OS X Mail discarding attachments for saved messages

Saving e-mail messages as text files in OS X Mail may result in attachments being discarded.

One of the features of Apple's Mail application in OS X is its option to save a specific e-mail message as a text file to a desired location on the hard drive. If you press Shift-Command-S or choose "Save As..." from the File menu with a message selected, you will be given the option to save the message in either Rich Text, Plain Text, or Raw Message formats.

If you choose either of the text formats, then you will have the option to include any attachments in the message with the text document. This will result in the file being saved as in the "RTFD" format, which is an extension to the basic rich text format that allows for embedded media attachments, be they PDF documents, images, or music and video.

This feature has worked in past versions of OS X, but in OS X, Lion users are finding that the resulting file from the "Save As" feature does not contain any attached files, even though the format of the file is the specified "RTFD" format and not "RTF" or "TXT." While the message text is saved in the file with the proper formatting, all attachments from the original email message are missing.

Since the attachments in the RTFD format are embedded in it, if people use this option regularly to save their e-mails but do not check the resulting file, then their files may be missing the attachments without any indication other than the file size may be far smaller than the original message size.

This problem is present even in the latest version of Mail and OS X Lion, so if you do use this feature to save attachments with your messages, then you might consider other options until Apple fixes Mail:

  1. Save as Raw Message Source
    If you choose the "Raw Message Source" format when saving your message instead of the two text options, then the resulting file will contain the original message's attachments. This option is a little more restricting since it will only allow the file to be opened in Mail, but it should preserve your attachments. It may be more favorable in some circumstances because it preserves the file's exact format as it was received, including text colors and font, which may be stripped when saved as text.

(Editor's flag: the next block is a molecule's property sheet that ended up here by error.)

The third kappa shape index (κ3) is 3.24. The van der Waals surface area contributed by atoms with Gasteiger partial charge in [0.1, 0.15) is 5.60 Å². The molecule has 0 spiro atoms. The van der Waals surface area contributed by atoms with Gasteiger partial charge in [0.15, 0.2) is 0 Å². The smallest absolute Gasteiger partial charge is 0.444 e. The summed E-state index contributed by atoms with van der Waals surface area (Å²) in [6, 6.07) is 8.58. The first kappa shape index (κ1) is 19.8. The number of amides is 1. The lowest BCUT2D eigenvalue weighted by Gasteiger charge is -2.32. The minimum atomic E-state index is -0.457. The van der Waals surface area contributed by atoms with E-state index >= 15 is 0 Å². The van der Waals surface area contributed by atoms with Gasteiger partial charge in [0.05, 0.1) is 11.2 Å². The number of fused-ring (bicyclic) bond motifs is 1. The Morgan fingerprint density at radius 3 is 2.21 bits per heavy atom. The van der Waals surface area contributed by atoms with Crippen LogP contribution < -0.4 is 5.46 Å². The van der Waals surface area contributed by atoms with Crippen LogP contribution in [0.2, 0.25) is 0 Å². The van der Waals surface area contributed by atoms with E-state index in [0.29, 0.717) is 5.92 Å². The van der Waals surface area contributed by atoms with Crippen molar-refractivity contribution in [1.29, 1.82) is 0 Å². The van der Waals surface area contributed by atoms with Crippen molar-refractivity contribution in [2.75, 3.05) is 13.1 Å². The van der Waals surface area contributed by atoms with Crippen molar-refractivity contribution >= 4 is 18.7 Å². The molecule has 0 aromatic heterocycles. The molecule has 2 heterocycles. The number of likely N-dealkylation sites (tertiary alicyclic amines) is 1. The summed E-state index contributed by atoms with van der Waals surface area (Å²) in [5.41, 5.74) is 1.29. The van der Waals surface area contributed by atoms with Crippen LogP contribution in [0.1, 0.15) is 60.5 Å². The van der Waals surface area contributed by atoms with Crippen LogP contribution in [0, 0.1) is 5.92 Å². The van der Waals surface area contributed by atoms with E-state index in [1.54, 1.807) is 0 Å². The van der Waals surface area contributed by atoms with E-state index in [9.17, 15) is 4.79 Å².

2. Drag messages from Mail
    An alternative to using the Save dialogue's format selection option is to simply drag the message from Mail to the desired location on your hard drive. Click and drag the file to a Finder window, and the cursor will show a green plus sign. Releasing the file will make a copy of it at this location.

  3. Copy and paste all content
    If you still wish to create a text document, then the only option is to copy the contents of the message to a new text file. In Mail click within the desired message and then press Command-A to select all contents (this should include attachments). After doing this, copy the contents with Command-C, and then open a new document in TextEdit and press Command-V to paste.

    At this point, all of the e-mail's message and attachments should be in the new TextEdit document, which can then be saved to the location of your choice. To make accessing TextEdit easier, you can use the spotlight menu (Command-Space bar) to search for TextEdit and launch the application, instead of using the Dock or browsing through the Applications folder.



Questions? Comments? Have a fix? Post them below or e-mail us!
Be sure to check us out on Twitter and the CNET Mac forums.

Tags:
Computers
About the author

    Topher, an avid Mac user for the past 15 years, has been a contributing author to MacFixIt since the spring of 2008. One of his passions is troubleshooting Mac problems and making the best use of Macs and Apple hardware at home and in the workplace.

     

    Join the discussion

    Conversation powered by Livefyre

    Don't Miss
    Hot Products
    Trending on CNET

    HOT ON CNET

    Delete your photos by mistake?

    Whether you've deleted everything on your memory card or there's been a data corruption, here's a way to recover those photos.